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Disclaimer: this is not a project from Alliance to Feed the Earth in Disasters (ALLFED).

Summary

  • I estimate globally (and fully) mitigating food shocks caused by abrupt sunlight reduction scenarios (ASRSs) between 2024 and 2100 leads to an increase in future potential[1] of 37.2 bp (5th to 95th percentile, -73.1 to 199).
    • This is 4.83 (-9.50 to 25.9) times Toby Ord’s best guess of 7.70 bp for the existential risk from nuclear war for the same period assuming constant annual risk.
    • 5%, 50 % and 95 % of the increase come from ASRSs whose soot ejection into the stratosphere is smaller than 5.90, 31.4 and 66.7 Tg[2].
  • The increase in future potential due to nationally (and fully) mitigating food shocks varies greatly across countries. It is:
    • For the United States, the country whose national mitigation leads to the largest increase in future potential, 1.21 times that of global mitigation.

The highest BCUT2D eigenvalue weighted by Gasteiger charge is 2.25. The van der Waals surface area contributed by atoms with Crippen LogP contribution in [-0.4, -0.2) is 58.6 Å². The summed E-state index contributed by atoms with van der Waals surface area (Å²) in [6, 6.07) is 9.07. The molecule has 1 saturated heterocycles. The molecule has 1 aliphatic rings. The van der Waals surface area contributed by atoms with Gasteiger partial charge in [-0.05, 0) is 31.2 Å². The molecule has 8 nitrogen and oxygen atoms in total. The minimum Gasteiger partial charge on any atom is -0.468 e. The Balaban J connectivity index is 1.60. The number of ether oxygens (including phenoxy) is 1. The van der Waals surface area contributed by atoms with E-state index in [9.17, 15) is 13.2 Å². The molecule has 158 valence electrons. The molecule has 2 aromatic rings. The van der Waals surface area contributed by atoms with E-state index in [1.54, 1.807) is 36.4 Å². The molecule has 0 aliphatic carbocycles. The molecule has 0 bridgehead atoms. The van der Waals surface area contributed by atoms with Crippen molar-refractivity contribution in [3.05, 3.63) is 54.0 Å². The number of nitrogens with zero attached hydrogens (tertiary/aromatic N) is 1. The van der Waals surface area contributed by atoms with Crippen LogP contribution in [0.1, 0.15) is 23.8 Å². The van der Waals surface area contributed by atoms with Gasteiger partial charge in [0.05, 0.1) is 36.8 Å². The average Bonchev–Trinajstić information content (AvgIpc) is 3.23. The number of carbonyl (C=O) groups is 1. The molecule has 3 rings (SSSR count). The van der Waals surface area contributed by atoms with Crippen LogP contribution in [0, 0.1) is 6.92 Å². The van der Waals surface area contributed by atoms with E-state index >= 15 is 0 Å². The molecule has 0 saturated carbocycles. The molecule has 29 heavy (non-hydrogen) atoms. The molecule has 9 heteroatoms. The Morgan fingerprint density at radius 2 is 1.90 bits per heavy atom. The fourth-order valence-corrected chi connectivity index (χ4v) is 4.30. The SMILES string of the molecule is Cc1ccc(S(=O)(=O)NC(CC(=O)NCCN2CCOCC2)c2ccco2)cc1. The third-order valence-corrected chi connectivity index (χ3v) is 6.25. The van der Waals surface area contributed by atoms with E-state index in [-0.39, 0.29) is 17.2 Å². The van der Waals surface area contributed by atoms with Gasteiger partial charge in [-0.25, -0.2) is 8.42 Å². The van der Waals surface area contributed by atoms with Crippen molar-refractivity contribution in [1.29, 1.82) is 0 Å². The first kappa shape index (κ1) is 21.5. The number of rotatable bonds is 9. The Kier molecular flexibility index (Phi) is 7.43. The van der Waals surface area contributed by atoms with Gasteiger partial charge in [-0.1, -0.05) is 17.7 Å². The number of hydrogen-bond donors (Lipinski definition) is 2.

• For China, the country whose national mitigation leads to the largest decrease in future potential, -1.21 times that of global mitigation.
  • All results should be taken with a big grain of salt, as they rely on quite speculative assumptions.

Acknowledgements

Thanks to Anonymous Person.

Introduction

ASRSs involve a significant reduction in the amount of sunlight reaching the Earth’s surface. This causes temperatures to drop, so agricultural yields decrease, and so does food supply. ASRSs can be a nuclear winter, volcanic winter, or impact winter.

I estimated here the increase in future potential due to globally (and fully) or nationally (and fully) mitigating food shocks caused by ASRSs conditional on them happening. The present analysis leverages these results, and weights them by the likelihood of the various levels of severity of ASRSs. The output can be interpreted as estimates for the importance/scale of the problem resilient food solutions are trying to solve.

I encourage you to check the methods of my previous analysis, which include quite speculative assumptions, to see how much to trust the results I get here. However, I believe one should also have in mind the output of that analysis, i.e. the badness of ASRSs by level of severity, is not supposed to be very resilient. It is only meant to be an improvement on the direct guesses of that factor provided in Denkenberger 2022 (whose evaluation by The Unjournal is here), and this post from Marie Buhl.

If not accuracy, I hope my explicit modelling at least increases reasoning transparency, and therefore enables criticism to be more constructive.

Methods